There is a growing contingency of Cubs fans who want the Ricketts family to sell the team, but, despite a number of PR missteps since Chicago won the 2016 World Series, I still believe that they’ve done a lot of good for the organization and the community. That said, most of the family really needs a media coach, or they should just shut up altogether, especially when it comes to family finances.
Do you know what I've got no time for at the moment? Rich baseball owners crying about "losses." They're not losses. They're a temporary blip on your soaring profits in a 30-year business venture. Read the room, and all of that. YEESH. https://t.co/4H3RPnOff3
— Michael Hurley (@michaelFhurley) June 3, 2020
Tom Ricketts, as the principal voice of the organization, needs to orchestrate some serious damage control. And wouldn’t you know it, I have a few ideas.
- Denounce, rather than support or make excuses for, his brother Pete for patently and condescendingly dividing race with his remarks at a general assembly last week.
- Stop crying poor and asking for financial sympathy from Cubs fans. He and his family own a team that has an estimated value of $3.2 billion. They also own or have a financial stake in a growing number of businesses near Wrigley Field. It’s time to cut the crap or open the books.
- Be more transparent on the team’s lack of spending in recent seasons. Dropping the hammer of frugality and then passing the buck to his front office is pure cowardice.
- Let Laura Ricketts have a bigger voice. Please.
- Stop avoiding Cubs fans at the team’s winter fan convention. The family panel that used to be an annual event is far more important than the guest spots with pandering radio hosts. Though the franchise is not publicly traded, the team’s fans and the neighboring community are its stakeholders and deserve a platform where concerns and comments will be heard and addressed.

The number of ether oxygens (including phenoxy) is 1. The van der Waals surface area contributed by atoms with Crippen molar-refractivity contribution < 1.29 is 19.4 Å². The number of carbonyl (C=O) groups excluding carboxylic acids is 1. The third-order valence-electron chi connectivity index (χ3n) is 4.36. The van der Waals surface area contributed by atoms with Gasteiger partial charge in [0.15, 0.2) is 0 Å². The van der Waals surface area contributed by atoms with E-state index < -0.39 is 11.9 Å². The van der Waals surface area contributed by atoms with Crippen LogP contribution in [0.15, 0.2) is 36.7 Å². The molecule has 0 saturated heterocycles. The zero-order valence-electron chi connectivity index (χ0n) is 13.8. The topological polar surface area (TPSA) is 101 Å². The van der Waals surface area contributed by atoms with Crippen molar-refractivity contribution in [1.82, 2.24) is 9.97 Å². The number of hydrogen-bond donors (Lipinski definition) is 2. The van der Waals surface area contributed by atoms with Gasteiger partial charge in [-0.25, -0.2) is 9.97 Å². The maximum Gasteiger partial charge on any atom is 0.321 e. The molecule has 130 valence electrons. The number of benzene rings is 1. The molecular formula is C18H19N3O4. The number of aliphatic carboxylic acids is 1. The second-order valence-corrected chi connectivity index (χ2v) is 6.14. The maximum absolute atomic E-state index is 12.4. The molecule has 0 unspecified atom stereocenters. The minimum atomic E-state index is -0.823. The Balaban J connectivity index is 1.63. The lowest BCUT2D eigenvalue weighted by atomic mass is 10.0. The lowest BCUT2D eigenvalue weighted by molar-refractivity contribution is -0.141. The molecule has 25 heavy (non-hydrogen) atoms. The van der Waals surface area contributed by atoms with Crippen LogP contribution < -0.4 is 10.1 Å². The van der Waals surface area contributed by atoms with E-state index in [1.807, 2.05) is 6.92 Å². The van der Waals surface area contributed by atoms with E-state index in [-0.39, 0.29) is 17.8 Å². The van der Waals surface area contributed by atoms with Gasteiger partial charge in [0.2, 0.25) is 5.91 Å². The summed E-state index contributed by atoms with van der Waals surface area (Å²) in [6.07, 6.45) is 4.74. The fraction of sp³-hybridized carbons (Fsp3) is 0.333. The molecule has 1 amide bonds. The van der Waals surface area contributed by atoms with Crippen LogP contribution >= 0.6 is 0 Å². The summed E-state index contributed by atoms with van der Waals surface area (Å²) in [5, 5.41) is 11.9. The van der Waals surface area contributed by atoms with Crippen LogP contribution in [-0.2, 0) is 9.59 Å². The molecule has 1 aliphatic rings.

- Reach an agreement and end the nonsense with Sammy Sosa. Exiling one of the greatest players in the team’s history, and a fan favorite, is an astoundingly dumb power play. Though Sosa has humbled himself recently, Cubs fans — at least for the most part — aren’t demanding apologies or confessions. That’s all on Ricketts.
- Step in and finalize the agreement between Comcast and Marquee. Half of the team’s viewing audience is caught in the crosshairs of those negotiations. I understand the need to respect the hierarchy of the organization and I am not diminishing the role of Crane Kenney in talks. In fact, I truly believe Comcast is the villain in this instance. Sometimes disputes call for upper level support, however, and this may be one of those times.
As Cubs fans, we are all grateful that Mr. Ricketts has engineered a complete reversal of the franchise since taking ownership. He cannot, and should not, be allowed to continually rest on those laurels.
Cubs News & Notes
- The Ricketts family is responsible for pretty much the only organizational news at the moment and I’ve already covered that. I am a little surprised that Cubs players have not been more vocal about ownership during the stoppage of play.
- I do applaud the efforts that the sitting Nebraska governor has taken to make amends after his egregious faux pas. Pete Ricketts shouldn’t stop there, though. A lot of the state is hurting financially due to COVID-19 and racial discord, and he can help a great deal on both fronts.